Gov. Mark Dayton signed a nearly $15 billion, two-year Health and Human Services bill even as he complained it "fails to sufficiently fund the urgent needs" of Minnesota.
The DFLer blamed Republican lawmakers who control the Legislature for cutting $463 million from the projected human services budget to finance tax cuts.
"There are problems in the bill that we know are going challenges for us at DHS going forward and for people that we're trying to serve," said Human Services Commissioner Emily Piper. "But do I think we could have gotten a better deal? No."
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Piper said DHS did win funding to improve safety at the Minnesota Security Hospital in St. Pater following hundreds of incidents of patients injuring staff. The bill preserves funding for IT operations that help DHS administer billions of dollars in state and federal funds.
Sen. Jim Abeler, R-Anoka, voted yes on the Health and Human Services bill. He said it provides important supports to some of the most vulnerable Minnesotans.
"The frail, elderly and kids are served to a very good extent in this bill," Abeler said. "For all the argument around it we do a lot of things to help a lot of people and Minnesota really cares and the Legislature and the governor have really shown that in this bill."
Steve Larson agrees — in part. He's senior policy director for ARC-Minnesota, which advocates for people with intellectual and developmental disabilities. Larson welcomes significant fee reductions for parents with kids on Medical Assistance who need special services.
He also applauds the legislation for greatly expanding opportunities for people with disabilities to customize their state assistance.
Larson is not happy lawmakers declined to increase wages for some of the 75,000 people who care for vulnerable Minnesotans.
Still, he said the bill could have been worse.
"If the governor hadn't signed the legislation, then it would be open for complete negotiations," he said, "and we were worried than any progress that we made in the current bill might be lost in a third version of the health and human services bill."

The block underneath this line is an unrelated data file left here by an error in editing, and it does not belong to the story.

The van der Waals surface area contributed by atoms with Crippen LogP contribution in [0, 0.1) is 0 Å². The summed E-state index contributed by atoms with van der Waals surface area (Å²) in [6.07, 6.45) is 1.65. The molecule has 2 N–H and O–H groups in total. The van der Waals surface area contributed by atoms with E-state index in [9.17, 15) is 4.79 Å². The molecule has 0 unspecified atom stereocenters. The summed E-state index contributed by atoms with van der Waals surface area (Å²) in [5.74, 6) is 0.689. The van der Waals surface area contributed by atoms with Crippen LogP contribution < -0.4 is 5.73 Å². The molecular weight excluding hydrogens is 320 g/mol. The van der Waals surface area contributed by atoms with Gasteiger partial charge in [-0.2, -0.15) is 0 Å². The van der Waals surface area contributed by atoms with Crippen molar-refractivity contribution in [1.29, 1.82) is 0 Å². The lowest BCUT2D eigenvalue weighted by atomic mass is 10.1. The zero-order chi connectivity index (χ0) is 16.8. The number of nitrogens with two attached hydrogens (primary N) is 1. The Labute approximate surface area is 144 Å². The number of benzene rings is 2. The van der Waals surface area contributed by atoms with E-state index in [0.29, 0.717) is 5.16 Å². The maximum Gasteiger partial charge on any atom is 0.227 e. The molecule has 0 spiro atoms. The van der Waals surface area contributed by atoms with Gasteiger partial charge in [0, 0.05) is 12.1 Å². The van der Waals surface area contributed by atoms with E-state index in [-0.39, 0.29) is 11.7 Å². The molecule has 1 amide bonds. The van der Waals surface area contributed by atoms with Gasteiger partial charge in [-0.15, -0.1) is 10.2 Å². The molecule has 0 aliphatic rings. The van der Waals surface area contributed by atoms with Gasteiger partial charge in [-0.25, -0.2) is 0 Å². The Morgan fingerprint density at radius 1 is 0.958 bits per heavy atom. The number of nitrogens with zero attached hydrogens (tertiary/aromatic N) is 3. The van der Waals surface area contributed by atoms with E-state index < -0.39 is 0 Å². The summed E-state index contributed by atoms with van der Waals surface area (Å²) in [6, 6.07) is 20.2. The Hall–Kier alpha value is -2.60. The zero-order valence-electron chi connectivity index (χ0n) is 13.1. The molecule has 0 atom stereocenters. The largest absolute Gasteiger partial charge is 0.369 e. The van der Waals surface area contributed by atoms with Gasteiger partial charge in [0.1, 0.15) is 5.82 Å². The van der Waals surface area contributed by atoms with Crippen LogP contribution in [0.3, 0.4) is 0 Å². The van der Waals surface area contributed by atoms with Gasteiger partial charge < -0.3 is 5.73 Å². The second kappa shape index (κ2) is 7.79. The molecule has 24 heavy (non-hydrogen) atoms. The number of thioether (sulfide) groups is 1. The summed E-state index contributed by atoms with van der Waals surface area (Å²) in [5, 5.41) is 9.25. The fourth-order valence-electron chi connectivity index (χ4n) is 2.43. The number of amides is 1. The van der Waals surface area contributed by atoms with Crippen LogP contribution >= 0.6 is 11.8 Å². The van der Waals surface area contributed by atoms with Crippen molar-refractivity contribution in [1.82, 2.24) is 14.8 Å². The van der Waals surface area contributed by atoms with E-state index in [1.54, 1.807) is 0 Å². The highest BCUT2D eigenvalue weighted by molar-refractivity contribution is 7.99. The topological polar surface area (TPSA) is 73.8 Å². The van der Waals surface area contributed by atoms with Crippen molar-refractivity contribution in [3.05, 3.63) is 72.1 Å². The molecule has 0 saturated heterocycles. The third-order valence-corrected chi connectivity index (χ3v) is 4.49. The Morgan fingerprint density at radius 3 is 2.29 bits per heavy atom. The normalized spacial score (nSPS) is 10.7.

Sen. Tony Lourey, DFL-Kerrick, is not happy with the legislation and voted against it.
"There's a lot missing from this bill," he said.
Lourey said there was not enough money to ensure medical assistance recipients have access to dental care the state is required make available to them. He also said the bill forces counties to spend millions of dollars to make up for a last-minute, roughly $20 million annual cut in state spending.
"Nobody was aware this was going to be there until the morning of the last day of our special session," Lourey said. "Counties had zero opportunity to come to the table and explain what it would mean to their taxpayers. That's not how you make law."
Abeler pushed for the assessment-funding reduction. He said the assessments are ineffective, time-consuming.
"This was a conscience effort to provoke discussion and find ways to do it more efficiently. It's called MNChoices and it's extremely ineffective," Abeler said.
But the legislation doesn't address the problems Abeler complains about. Instead it just forces counties to help cover the cost of the assessments Abeler claims are ineffective.
"It's real money for all counties," said Julie Ring of the Association of Minnesota Counties. "Every county has to do these assessments. It's a significant amount of work and we're talking for some counties hundreds of thousand dollars and for some counties in the metropolitan area with high populations you're talking millions of dollars a year."
Even though senators Abeler and Lourey split their vote on the bill, they share one concern: The legislation relies on hundreds of millions of dollars in temporary funding to pay for services that consume a growing share of the state budget.
"It's incredibly reckless and irresponsible to be put putting one-time money to ongoing needs of this magnitude," said Lourey, a DFLer. "We are going to be in big trouble with this budget going forward."
Abeler does not dispute that.
"I'm uncomfortable with some of the funding that got put together. I guess that's what compromise is about," he said.
Much of the one-time funding Republicans and Democrats say they're concerned about is coming from a health care access fund whose funding source disappears in two years.